The Girotondo Committee gets families to give some of their time and resources to host Belorussian children, to allow them to detoxify from radiation and grow healthy. AsiaNews met some of these families, who “get more than they give”.
Rome (AsiaNews) – Since Chernobyl, a city on the border of Ukraine and Belarus, was hit by a nuclear disaster on 26 April 1986, thousands of children have travelled to Italy each year for a therapeutic vacation, staying with generous families willing to open their doors to give these children a chance to detoxify from radiation exposure.
One association, the ‘Girotondo*Committee’, a non-profit organisation based in Gassino Torinese, Turin (Italy), encourages families to give some of their time and resources to help Belorussian children grow up healthy. For some of the participants, “We get more out of them than they get out of us”. Here is the story of some, as told to AsiaNews.
"It is getting harder to find willing families"
"My husband and I don’t have any children,” says Daniela, “so we started this journey in 2003, to help children who need it. Since then, we have hosted five boys and one girl. Some of them had thyroid or kidney problems.”
“The Committee allows families to take in the same child for two consecutive years, for two months (March and April) during the school year. There are however exceptions for special cases."
This year, guest children will return to Belarus on 1 May.
"If a child wants to return to the same family for more years, he or she can do it in the summer,” Daniela explains. “This avoid having the same children, because it is now increasingly difficult to find families willing to host them. Some are afraid of getting sick from radiation.”
“In fact, we know that the children do not pose a threat from a health point of view. But for the kids, there are great benefits. In two months, they can lose 40 per cent of radiation."
This year, the Committee placed 25 children, aged 7 to 9 years, with 25 different families.
"For children, eating non-radioactive food is already a great thing”, Daniela explains. “In Belarus they drink a lot of milk and eat berries and mushrooms that grow in highly radioactive undergrowth.”
The Girotondo Committee also organises summer camps in Belarus, with families and volunteers helping children play. Otherwise, they would be left on their own.
“At best, their parents work all day; or worse, they are alcoholic. In either case, they would be left in the streets”.
For Daniela, hosting the children was a bonus. “As a homemaker, I dedicated all my time to the children when they are here. I can say that we got a lot out of this experience. It is certainly demanding, but I get it back and more. These kids give you a lot and when they leave, they take a peace of you.”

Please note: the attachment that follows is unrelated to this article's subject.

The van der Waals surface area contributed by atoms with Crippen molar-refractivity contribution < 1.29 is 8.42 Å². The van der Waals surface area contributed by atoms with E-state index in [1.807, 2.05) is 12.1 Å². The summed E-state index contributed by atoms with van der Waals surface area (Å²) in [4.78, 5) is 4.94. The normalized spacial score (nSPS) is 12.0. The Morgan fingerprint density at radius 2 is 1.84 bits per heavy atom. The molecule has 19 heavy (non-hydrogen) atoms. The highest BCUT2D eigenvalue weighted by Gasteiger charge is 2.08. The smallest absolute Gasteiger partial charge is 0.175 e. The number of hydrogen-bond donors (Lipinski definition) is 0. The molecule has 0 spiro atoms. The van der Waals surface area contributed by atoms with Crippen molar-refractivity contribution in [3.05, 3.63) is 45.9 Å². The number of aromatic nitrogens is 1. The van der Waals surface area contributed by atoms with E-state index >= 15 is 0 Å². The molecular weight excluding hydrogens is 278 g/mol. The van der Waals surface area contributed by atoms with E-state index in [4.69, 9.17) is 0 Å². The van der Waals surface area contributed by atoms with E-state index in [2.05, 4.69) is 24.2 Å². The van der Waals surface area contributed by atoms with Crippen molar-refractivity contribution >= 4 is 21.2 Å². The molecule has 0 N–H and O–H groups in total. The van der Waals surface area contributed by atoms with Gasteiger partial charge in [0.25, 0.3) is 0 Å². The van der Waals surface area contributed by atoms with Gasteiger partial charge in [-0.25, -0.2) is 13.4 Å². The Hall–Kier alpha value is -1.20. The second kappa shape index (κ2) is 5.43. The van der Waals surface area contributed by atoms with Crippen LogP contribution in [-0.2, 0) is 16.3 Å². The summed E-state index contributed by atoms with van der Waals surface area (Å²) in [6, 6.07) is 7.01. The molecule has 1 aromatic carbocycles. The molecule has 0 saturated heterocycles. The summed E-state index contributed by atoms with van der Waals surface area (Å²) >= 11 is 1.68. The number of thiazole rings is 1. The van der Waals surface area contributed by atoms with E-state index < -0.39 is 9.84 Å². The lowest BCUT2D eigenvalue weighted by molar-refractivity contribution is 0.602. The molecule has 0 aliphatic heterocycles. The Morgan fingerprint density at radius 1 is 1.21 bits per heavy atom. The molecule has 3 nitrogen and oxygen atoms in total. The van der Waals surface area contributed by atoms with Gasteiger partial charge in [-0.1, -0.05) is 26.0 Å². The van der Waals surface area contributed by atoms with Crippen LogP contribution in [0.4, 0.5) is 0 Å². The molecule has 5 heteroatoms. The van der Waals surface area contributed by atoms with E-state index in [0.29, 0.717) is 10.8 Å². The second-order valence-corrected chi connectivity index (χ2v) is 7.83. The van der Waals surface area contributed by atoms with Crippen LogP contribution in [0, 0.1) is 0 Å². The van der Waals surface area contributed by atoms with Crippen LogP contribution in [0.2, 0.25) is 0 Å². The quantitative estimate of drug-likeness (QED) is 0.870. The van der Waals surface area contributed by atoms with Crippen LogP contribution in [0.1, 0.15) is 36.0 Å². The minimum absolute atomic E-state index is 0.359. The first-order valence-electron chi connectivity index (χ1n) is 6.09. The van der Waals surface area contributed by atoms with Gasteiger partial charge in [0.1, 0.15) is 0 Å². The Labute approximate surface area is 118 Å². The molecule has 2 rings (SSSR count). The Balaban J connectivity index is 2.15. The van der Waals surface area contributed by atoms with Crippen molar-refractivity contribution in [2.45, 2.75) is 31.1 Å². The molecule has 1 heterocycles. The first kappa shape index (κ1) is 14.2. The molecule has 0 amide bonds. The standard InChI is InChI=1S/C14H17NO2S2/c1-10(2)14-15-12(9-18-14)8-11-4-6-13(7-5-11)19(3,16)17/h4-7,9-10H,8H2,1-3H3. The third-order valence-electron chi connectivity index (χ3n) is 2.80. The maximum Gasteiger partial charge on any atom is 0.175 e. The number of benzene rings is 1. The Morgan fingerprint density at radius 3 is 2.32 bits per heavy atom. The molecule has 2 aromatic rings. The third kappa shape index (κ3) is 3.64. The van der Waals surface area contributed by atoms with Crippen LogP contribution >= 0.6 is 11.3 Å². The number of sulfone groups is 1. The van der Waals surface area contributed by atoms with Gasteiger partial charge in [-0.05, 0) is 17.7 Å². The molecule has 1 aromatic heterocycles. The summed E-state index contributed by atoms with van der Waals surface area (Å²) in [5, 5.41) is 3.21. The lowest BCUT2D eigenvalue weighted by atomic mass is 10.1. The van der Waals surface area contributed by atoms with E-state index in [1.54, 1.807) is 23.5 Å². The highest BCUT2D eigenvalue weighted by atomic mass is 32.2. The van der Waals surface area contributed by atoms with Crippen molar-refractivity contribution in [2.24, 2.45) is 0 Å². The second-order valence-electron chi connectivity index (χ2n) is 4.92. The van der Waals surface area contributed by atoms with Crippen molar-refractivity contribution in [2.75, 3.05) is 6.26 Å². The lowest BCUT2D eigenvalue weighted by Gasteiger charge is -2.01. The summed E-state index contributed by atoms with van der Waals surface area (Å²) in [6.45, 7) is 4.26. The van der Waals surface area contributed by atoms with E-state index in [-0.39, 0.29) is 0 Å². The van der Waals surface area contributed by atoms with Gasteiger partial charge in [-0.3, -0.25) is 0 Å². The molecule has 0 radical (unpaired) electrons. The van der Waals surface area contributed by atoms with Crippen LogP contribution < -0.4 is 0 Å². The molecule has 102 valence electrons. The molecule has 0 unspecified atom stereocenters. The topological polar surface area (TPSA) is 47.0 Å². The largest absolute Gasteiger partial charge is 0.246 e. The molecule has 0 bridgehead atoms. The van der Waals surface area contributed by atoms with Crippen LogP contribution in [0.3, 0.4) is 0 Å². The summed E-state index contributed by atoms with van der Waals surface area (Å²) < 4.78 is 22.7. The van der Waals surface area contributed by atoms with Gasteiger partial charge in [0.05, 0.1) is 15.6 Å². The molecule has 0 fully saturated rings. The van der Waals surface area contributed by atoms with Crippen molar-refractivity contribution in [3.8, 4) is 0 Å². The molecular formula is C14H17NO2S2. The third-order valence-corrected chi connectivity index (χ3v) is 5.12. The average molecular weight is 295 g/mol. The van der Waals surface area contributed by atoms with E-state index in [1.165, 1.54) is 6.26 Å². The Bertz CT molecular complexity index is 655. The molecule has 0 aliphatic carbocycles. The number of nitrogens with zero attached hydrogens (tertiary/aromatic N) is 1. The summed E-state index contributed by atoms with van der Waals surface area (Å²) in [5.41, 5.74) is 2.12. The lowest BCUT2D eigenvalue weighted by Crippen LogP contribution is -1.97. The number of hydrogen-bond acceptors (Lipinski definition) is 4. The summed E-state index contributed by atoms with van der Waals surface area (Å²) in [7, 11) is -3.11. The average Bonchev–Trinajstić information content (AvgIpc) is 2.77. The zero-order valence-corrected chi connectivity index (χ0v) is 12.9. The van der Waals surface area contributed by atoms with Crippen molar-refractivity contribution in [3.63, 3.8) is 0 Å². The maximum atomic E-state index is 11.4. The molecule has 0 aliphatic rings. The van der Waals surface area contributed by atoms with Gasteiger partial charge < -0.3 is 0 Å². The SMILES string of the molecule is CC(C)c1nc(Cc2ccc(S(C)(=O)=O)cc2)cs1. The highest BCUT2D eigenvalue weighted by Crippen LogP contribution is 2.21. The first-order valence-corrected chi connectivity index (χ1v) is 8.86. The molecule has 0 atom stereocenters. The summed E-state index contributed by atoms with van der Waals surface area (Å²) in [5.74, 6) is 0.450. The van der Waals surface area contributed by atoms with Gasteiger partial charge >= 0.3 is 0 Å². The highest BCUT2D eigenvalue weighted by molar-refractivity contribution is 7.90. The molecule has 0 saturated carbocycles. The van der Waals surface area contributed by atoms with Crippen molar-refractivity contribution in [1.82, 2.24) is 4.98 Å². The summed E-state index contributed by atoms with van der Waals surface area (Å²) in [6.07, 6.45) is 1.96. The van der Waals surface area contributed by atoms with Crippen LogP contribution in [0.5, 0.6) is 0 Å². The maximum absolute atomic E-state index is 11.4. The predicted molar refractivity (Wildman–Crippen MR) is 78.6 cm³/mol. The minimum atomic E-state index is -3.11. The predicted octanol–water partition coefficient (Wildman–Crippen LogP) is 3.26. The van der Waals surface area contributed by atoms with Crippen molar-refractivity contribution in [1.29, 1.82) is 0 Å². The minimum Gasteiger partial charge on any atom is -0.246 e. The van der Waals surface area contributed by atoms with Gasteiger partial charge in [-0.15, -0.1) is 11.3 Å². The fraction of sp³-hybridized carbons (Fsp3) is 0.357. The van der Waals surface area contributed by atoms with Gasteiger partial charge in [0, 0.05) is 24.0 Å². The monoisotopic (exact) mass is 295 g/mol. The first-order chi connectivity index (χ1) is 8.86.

“We don’t provide only food and health”
Caterina is hosting a 9-year-old boy for a second time. "We give them things that seem trivial but are essential (food, clothes, dental and eye care). And we get a lot in return. In exchange for a small effort, I realise that, in addition to the gratitude and affection, we also get to know a lot of things about a different culture – small details and different habits, ways of communicating – which we can discover in our own home.”
The child who is staying at Caterina’s "is lucky because he comes from a simple family but one that is there for him. We regularly stay in touch and exchange with them via Skype. In Belarus, there is a high rate of alcoholism, which has climbed in the years following the tragedy. Because of this problem, many children arrive from very difficult situations."
After two months in Italy, "the children can go home with a lot of useful things for their future.” Caterina saw this a few days ago. “I went to the theatre to see a play based on Chernobyl Prayer by Nobel Prize Svetlána Alexiévich. Moved, a young, very good actress said that she had spent two years in Italy. 'Without that experience, I would not be the person I am today,' she said."
"We get more out of them than they get out of us”
Some have been taking in Belorussian children for more than a decade. This is Mara’s case. Together with her husband, she has welcomed Chernobyl children since 2001.
“We are at number 23. For 15 years, the ties we forged with the children we took in have not been interrupted. My husband and I consider ourselves grandparents. Although we do not have any children of our own, the first kids that we hosted have become parents themselves.”
Mara has often had to deal with difficult situations. She has seen the effects of radiation on children’s bodies. “We have seen handicapped children with one leg shorter than the other. Some were affected by dwarfism.”
Many of the children come from rural Belarus, which is still largely underdeveloped. “The live in villages without running water and limited access to electrical power. Homes are in wood. Sometimes, they don’t have chairs, although they might have a vegetable garden next to the house that requires a lot of work.”
Igor is the son of a single mother of 16. He stayed at Mara’s place six times. "In Belarus, he barely managed to survive. When he came, he was like Tarzan from the Jungle. Having grown up mostly on his own, he was aggressive and rough, used to strike out in self-defence. His stay here radically transformed him. Now he is one of the kids who best got the message: helping others helps you get what you want.”
“Helping others brings great deal of satisfaction [to host families]. When the children leave, we realise that we got more out of them than they got out of us.”
* Girotondo is the Italian word for Ring a Ring o' Roses.